The Coen Brothers have a keen ear for cinematic sound design. Their filmography is jam-packed with excellent examples of sound design, including some of the best sound design in films. Their work showcases the variety of different directions a sound designer can take the material.

This can range from stylized near-cartoon sound design in something like Raising Arizona to something more psychologically-driven like Barton Fink’s sound design. John Goodman’s ferocious roars, hysterical dialogue, the rush of fire, and the long decay of his shotgun blast, are all sound design examples culminating in one cohesive moment.

Barton Fink sound design in action

In addition to individual sound effects, sound designers also create what are known as soundscapes. You can think of a soundscape as a bed of audio that music, SFX, and dialogue rest on top of. Creative soundscapes are a great way to enhance a film’s sense of atmosphere or style.

Many of the most memorable soundscapes find themselves at home in the horror genre. An eerie soundscape can be a great way to double down on the creepiness of on-screen visuals. The films of David Lynch almost always feature incredibly inventive soundscapes that he often crafts himself.

In this example from Eraserhead, notice how much atmosphere and dread are generated through the powerful and oppressive soundscape. The droning, surreal tones are layered with industrial noises that magnify the bleak nature of the environment surrounding our protagonist and the end effect is staggeringly effective.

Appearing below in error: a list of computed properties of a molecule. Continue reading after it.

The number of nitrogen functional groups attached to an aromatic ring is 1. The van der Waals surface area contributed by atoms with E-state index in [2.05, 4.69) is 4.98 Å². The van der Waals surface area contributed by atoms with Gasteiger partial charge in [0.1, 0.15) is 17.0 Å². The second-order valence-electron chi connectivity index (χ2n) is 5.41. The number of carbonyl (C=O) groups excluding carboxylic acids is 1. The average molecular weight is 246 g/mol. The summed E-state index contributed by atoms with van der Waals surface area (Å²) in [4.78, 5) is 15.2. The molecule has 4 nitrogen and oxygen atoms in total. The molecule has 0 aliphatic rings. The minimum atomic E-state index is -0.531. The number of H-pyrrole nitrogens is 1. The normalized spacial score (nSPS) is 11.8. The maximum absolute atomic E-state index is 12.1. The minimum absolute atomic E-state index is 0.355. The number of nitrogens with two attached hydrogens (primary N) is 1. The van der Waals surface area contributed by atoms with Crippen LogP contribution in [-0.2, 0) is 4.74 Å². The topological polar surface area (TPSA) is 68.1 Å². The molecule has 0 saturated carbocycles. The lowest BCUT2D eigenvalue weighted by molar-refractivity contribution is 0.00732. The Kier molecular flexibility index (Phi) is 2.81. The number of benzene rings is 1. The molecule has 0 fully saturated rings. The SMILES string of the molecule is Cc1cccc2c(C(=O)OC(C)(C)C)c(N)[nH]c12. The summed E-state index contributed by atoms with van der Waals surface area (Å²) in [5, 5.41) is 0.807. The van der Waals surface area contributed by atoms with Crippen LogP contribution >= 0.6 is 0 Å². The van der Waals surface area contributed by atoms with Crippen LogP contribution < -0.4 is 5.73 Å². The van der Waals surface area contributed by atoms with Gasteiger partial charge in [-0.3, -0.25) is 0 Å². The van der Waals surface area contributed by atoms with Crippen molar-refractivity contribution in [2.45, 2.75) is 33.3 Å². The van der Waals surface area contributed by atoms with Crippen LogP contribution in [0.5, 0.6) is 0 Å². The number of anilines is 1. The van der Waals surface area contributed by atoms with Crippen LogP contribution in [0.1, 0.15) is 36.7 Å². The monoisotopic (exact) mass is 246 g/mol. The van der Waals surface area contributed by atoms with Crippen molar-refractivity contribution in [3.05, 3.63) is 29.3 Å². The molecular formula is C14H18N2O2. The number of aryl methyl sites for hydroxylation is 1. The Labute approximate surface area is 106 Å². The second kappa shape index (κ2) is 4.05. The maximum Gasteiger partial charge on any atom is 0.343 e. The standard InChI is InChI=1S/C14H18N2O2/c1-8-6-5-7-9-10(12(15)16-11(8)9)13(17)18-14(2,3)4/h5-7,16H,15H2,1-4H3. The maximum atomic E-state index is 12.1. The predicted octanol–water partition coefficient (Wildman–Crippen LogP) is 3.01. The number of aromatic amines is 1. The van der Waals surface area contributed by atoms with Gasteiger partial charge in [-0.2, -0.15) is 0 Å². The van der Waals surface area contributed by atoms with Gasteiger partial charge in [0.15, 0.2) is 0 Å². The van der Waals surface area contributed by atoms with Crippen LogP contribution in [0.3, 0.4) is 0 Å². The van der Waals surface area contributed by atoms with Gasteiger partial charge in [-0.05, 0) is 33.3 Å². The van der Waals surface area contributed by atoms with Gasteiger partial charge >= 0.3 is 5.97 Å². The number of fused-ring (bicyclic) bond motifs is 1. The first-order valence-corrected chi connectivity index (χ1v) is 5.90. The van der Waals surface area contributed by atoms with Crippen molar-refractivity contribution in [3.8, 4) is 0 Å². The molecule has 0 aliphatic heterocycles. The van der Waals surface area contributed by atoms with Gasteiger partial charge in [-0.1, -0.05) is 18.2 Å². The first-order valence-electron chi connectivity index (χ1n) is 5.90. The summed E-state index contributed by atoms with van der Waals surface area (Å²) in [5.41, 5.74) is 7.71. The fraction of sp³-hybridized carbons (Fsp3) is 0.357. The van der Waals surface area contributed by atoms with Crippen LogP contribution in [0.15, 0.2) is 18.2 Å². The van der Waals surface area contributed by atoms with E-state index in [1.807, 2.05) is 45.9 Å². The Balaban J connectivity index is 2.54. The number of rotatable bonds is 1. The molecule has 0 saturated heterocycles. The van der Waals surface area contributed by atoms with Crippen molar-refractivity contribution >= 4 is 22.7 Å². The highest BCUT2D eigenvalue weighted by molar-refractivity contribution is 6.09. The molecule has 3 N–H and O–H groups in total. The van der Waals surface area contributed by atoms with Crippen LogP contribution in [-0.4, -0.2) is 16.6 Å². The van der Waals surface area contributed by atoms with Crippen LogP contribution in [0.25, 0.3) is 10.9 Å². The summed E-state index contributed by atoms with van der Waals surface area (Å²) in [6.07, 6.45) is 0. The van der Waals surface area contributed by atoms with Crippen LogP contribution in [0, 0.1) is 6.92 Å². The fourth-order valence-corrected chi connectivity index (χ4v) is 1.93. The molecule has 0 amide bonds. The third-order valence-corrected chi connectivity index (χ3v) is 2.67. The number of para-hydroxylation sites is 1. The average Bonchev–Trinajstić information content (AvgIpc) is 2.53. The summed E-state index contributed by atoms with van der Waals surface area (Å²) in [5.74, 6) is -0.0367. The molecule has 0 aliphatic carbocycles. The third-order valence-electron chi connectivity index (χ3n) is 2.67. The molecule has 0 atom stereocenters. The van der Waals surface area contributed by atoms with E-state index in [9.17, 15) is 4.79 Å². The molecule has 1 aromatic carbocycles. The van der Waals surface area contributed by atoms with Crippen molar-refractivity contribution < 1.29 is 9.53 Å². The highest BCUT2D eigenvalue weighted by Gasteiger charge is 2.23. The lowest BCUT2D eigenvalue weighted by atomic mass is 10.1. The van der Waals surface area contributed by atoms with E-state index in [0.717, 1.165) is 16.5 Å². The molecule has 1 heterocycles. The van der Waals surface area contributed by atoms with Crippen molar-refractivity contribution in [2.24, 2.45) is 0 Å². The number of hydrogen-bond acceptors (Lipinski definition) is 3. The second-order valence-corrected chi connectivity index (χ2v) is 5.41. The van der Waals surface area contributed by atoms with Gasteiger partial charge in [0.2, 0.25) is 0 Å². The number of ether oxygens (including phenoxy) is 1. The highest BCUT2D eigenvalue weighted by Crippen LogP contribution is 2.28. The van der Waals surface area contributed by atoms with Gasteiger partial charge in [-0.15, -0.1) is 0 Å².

This is sound design from David Lynch’s Eraserhead


How to become a sound designer

If you’re wondering how to become a sound designer for film, the path is pretty straight forward. The most common career trajectory involves starting out in lower positions on the sound design team and working your way up. If you are interested in sound design jobs for yourself, make sure you get involved with audio post-production rather than getting involved with capturing production audio.

A good place to start is to familiarize yourself with the history of sound design and to read some sound design books such as Designing Sound by Andy Farnell or Sound Design: The Expressive Power of Music, Voice, and Sound Effects in Cinema by David Sonnenschein. Absorbing the fundamentals of sound design books is the perfect first step before you start looking at film sound designer job descriptions.


Sound editing vs sound mixing

Were the terms ‘sound editing’ and ‘sound mixing’ foreign concepts to you when they popped up in this article? To continue familiarizing yourself with audio post-production and to get a good handle on the distinction between sound editing and sound mixing, be sure to read our article on the nuances that distinguish them.

Up Next: Sound editing & mixing →